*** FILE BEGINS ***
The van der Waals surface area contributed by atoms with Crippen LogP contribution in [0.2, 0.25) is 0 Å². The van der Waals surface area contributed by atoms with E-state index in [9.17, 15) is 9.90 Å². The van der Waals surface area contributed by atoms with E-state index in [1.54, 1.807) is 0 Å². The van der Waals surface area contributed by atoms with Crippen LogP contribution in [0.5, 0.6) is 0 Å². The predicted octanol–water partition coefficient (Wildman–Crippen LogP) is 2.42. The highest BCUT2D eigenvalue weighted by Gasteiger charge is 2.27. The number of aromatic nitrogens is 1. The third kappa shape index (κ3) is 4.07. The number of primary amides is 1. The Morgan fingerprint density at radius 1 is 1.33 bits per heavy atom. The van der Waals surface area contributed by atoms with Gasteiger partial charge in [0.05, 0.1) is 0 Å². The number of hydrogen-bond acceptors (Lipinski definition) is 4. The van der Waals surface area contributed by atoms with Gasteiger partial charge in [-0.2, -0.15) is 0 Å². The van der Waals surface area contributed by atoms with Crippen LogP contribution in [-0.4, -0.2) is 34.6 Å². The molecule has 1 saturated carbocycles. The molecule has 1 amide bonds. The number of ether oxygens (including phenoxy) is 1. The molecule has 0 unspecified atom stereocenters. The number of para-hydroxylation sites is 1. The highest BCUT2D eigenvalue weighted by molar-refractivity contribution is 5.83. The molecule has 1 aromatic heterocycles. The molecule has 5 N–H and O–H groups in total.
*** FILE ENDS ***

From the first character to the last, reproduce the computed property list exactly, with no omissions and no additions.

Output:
The van der Waals surface area contributed by atoms with Crippen LogP contribution in [0.2, 0.25) is 0 Å². The van der Waals surface area contributed by atoms with E-state index in [9.17, 15) is 9.90 Å². The van der Waals surface area contributed by atoms with E-state index in [1.54, 1.807) is 0 Å². The van der Waals surface area contributed by atoms with Crippen LogP contribution in [0.5, 0.6) is 0 Å². The predicted octanol–water partition coefficient (Wildman–Crippen LogP) is 2.42. The highest BCUT2D eigenvalue weighted by Gasteiger charge is 2.27. The number of aromatic nitrogens is 1. The third kappa shape index (κ3) is 4.07. The number of primary amides is 1. The Morgan fingerprint density at radius 1 is 1.33 bits per heavy atom. The van der Waals surface area contributed by atoms with Gasteiger partial charge in [0.05, 0.1) is 0 Å². The number of hydrogen-bond acceptors (Lipinski definition) is 4. The van der Waals surface area contributed by atoms with Gasteiger partial charge in [-0.2, -0.15) is 0 Å². The van der Waals surface area contributed by atoms with Crippen LogP contribution in [-0.4, -0.2) is 34.6 Å². The molecule has 1 saturated carbocycles. The molecule has 1 amide bonds. The number of ether oxygens (including phenoxy) is 1. The molecule has 0 unspecified atom stereocenters. The number of para-hydroxylation sites is 1. The highest BCUT2D eigenvalue weighted by molar-refractivity contribution is 5.83. The molecule has 1 aromatic heterocycles. The molecule has 5 N–H and O–H groups in total.